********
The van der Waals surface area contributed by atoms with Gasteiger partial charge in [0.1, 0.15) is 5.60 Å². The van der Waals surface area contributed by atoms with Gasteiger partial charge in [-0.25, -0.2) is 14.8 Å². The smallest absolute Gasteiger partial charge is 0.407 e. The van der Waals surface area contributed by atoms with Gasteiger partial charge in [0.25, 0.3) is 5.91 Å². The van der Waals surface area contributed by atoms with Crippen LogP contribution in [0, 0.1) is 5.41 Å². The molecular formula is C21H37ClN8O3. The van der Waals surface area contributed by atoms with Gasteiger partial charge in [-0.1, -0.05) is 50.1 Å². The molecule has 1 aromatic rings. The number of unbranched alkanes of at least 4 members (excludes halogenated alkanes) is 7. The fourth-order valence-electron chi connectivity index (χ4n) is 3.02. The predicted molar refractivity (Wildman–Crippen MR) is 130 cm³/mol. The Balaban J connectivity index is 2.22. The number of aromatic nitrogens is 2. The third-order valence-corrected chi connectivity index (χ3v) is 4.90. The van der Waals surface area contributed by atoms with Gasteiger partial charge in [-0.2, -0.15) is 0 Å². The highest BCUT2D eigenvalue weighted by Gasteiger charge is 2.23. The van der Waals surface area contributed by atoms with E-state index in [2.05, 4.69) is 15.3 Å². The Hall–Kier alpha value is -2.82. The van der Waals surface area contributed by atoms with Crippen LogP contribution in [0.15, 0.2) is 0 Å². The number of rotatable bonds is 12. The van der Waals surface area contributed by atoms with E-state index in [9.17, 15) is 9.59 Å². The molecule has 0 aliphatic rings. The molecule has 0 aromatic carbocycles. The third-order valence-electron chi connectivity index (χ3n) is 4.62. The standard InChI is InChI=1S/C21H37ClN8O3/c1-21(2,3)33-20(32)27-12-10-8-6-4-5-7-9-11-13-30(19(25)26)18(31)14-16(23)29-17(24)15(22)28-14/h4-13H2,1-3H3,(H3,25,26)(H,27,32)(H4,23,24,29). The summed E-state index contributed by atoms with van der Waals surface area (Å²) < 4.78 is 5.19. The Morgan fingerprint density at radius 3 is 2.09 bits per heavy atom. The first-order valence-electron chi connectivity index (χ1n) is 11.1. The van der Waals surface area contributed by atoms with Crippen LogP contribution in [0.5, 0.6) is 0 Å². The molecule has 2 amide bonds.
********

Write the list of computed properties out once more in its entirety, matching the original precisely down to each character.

The van der Waals surface area contributed by atoms with Gasteiger partial charge in [0.1, 0.15) is 5.60 Å². The van der Waals surface area contributed by atoms with Gasteiger partial charge in [-0.25, -0.2) is 14.8 Å². The smallest absolute Gasteiger partial charge is 0.407 e. The van der Waals surface area contributed by atoms with Gasteiger partial charge in [0.25, 0.3) is 5.91 Å². The van der Waals surface area contributed by atoms with Crippen LogP contribution in [0, 0.1) is 5.41 Å². The molecular formula is C21H37ClN8O3. The van der Waals surface area contributed by atoms with Gasteiger partial charge in [-0.1, -0.05) is 50.1 Å². The molecule has 1 aromatic rings. The number of unbranched alkanes of at least 4 members (excludes halogenated alkanes) is 7. The fourth-order valence-electron chi connectivity index (χ4n) is 3.02. The predicted molar refractivity (Wildman–Crippen MR) is 130 cm³/mol. The Balaban J connectivity index is 2.22. The number of aromatic nitrogens is 2. The third-order valence-corrected chi connectivity index (χ3v) is 4.90. The van der Waals surface area contributed by atoms with Gasteiger partial charge in [-0.2, -0.15) is 0 Å². The highest BCUT2D eigenvalue weighted by Gasteiger charge is 2.23. The van der Waals surface area contributed by atoms with E-state index in [2.05, 4.69) is 15.3 Å². The Hall–Kier alpha value is -2.82. The van der Waals surface area contributed by atoms with Crippen LogP contribution in [0.15, 0.2) is 0 Å². The number of rotatable bonds is 12. The van der Waals surface area contributed by atoms with E-state index in [9.17, 15) is 9.59 Å². The molecule has 0 aliphatic rings. The molecule has 0 aromatic carbocycles. The third-order valence-electron chi connectivity index (χ3n) is 4.62. The standard InChI is InChI=1S/C21H37ClN8O3/c1-21(2,3)33-20(32)27-12-10-8-6-4-5-7-9-11-13-30(19(25)26)18(31)14-16(23)29-17(24)15(22)28-14/h4-13H2,1-3H3,(H3,25,26)(H,27,32)(H4,23,24,29). The summed E-state index contributed by atoms with van der Waals surface area (Å²) < 4.78 is 5.19. The Morgan fingerprint density at radius 3 is 2.09 bits per heavy atom. The first-order valence-electron chi connectivity index (χ1n) is 11.1. The van der Waals surface area contributed by atoms with Crippen LogP contribution in [0.5, 0.6) is 0 Å². The molecule has 2 amide bonds.